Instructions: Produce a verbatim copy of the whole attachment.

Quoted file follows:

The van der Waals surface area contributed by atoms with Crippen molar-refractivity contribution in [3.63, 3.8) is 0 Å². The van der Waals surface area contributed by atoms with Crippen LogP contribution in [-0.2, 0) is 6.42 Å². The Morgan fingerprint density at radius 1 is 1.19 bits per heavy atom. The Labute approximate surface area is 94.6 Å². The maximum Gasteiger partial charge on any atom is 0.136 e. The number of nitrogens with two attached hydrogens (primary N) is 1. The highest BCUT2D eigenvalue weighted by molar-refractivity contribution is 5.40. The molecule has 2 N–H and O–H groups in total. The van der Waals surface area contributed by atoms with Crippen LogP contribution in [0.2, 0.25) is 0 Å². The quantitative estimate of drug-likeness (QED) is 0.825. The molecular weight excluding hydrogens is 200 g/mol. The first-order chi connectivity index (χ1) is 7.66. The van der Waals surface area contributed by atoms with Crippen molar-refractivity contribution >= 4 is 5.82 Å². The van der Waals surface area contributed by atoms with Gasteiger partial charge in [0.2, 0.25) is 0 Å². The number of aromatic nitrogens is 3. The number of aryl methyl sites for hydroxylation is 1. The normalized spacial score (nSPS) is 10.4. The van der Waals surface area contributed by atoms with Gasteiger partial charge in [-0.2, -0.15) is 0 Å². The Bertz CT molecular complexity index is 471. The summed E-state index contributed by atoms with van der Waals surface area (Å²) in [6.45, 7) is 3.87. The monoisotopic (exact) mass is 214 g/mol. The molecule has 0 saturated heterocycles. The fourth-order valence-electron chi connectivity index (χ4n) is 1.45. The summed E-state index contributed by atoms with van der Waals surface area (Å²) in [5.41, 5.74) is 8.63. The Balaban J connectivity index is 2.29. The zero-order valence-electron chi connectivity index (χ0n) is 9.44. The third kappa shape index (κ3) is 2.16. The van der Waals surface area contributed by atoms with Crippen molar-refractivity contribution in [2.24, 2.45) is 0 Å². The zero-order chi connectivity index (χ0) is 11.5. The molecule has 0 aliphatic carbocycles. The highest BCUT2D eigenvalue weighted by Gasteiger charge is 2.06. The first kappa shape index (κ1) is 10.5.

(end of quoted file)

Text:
The van der Waals surface area contributed by atoms with Crippen molar-refractivity contribution in [3.63, 3.8) is 0 Å². The van der Waals surface area contributed by atoms with Crippen LogP contribution in [-0.2, 0) is 6.42 Å². The Morgan fingerprint density at radius 1 is 1.19 bits per heavy atom. The Labute approximate surface area is 94.6 Å². The maximum Gasteiger partial charge on any atom is 0.136 e. The number of nitrogens with two attached hydrogens (primary N) is 1. The highest BCUT2D eigenvalue weighted by molar-refractivity contribution is 5.40. The molecule has 2 N–H and O–H groups in total. The van der Waals surface area contributed by atoms with Crippen LogP contribution in [0.2, 0.25) is 0 Å². The quantitative estimate of drug-likeness (QED) is 0.825. The molecular weight excluding hydrogens is 200 g/mol. The first-order chi connectivity index (χ1) is 7.66. The van der Waals surface area contributed by atoms with Crippen molar-refractivity contribution >= 4 is 5.82 Å². The van der Waals surface area contributed by atoms with Gasteiger partial charge in [0.2, 0.25) is 0 Å². The number of aromatic nitrogens is 3. The number of aryl methyl sites for hydroxylation is 1. The normalized spacial score (nSPS) is 10.4. The van der Waals surface area contributed by atoms with Gasteiger partial charge in [-0.2, -0.15) is 0 Å². The Bertz CT molecular complexity index is 471. The summed E-state index contributed by atoms with van der Waals surface area (Å²) in [6.45, 7) is 3.87. The monoisotopic (exact) mass is 214 g/mol. The molecule has 0 saturated heterocycles. The fourth-order valence-electron chi connectivity index (χ4n) is 1.45. The summed E-state index contributed by atoms with van der Waals surface area (Å²) in [5.41, 5.74) is 8.63. The Balaban J connectivity index is 2.29. The zero-order valence-electron chi connectivity index (χ0n) is 9.44. The third kappa shape index (κ3) is 2.16. The van der Waals surface area contributed by atoms with Crippen molar-refractivity contribution in [2.24, 2.45) is 0 Å². The zero-order chi connectivity index (χ0) is 11.5. The molecule has 0 aliphatic carbocycles. The highest BCUT2D eigenvalue weighted by Gasteiger charge is 2.06. The first kappa shape index (κ1) is 10.5.